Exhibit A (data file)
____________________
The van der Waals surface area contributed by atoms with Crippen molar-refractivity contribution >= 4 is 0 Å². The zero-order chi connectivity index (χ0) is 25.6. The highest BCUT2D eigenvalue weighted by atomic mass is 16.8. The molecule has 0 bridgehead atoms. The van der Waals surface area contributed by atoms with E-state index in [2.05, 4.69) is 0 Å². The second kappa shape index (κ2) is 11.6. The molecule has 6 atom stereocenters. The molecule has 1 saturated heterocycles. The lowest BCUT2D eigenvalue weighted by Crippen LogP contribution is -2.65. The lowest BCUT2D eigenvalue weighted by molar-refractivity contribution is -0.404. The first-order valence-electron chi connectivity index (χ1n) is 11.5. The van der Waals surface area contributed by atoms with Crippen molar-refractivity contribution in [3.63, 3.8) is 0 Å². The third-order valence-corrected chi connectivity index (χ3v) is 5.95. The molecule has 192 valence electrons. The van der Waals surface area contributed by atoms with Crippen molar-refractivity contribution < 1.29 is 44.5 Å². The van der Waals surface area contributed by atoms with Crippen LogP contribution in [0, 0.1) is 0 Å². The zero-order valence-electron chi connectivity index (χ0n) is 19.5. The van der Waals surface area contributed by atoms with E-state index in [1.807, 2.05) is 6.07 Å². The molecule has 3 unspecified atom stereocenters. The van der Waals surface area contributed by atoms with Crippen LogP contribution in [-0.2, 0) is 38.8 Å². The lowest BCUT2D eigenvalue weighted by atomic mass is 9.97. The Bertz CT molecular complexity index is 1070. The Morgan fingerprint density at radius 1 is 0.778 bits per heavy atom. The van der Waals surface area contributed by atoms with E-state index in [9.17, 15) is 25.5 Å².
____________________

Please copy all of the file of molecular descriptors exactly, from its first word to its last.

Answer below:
The van der Waals surface area contributed by atoms with Crippen molar-refractivity contribution >= 4 is 0 Å². The zero-order chi connectivity index (χ0) is 25.6. The highest BCUT2D eigenvalue weighted by atomic mass is 16.8. The molecule has 0 bridgehead atoms. The van der Waals surface area contributed by atoms with E-state index in [2.05, 4.69) is 0 Å². The second kappa shape index (κ2) is 11.6. The molecule has 6 atom stereocenters. The molecule has 1 saturated heterocycles. The lowest BCUT2D eigenvalue weighted by Crippen LogP contribution is -2.65. The lowest BCUT2D eigenvalue weighted by molar-refractivity contribution is -0.404. The first-order valence-electron chi connectivity index (χ1n) is 11.5. The van der Waals surface area contributed by atoms with Crippen molar-refractivity contribution in [3.63, 3.8) is 0 Å². The third-order valence-corrected chi connectivity index (χ3v) is 5.95. The molecule has 192 valence electrons. The van der Waals surface area contributed by atoms with Crippen molar-refractivity contribution < 1.29 is 44.5 Å². The van der Waals surface area contributed by atoms with Crippen LogP contribution in [0, 0.1) is 0 Å². The zero-order valence-electron chi connectivity index (χ0n) is 19.5. The van der Waals surface area contributed by atoms with E-state index in [1.807, 2.05) is 6.07 Å². The molecule has 3 unspecified atom stereocenters. The van der Waals surface area contributed by atoms with Crippen LogP contribution in [-0.2, 0) is 38.8 Å². The lowest BCUT2D eigenvalue weighted by atomic mass is 9.97. The Bertz CT molecular complexity index is 1070. The Morgan fingerprint density at radius 1 is 0.778 bits per heavy atom. The van der Waals surface area contributed by atoms with E-state index in [9.17, 15) is 25.5 Å².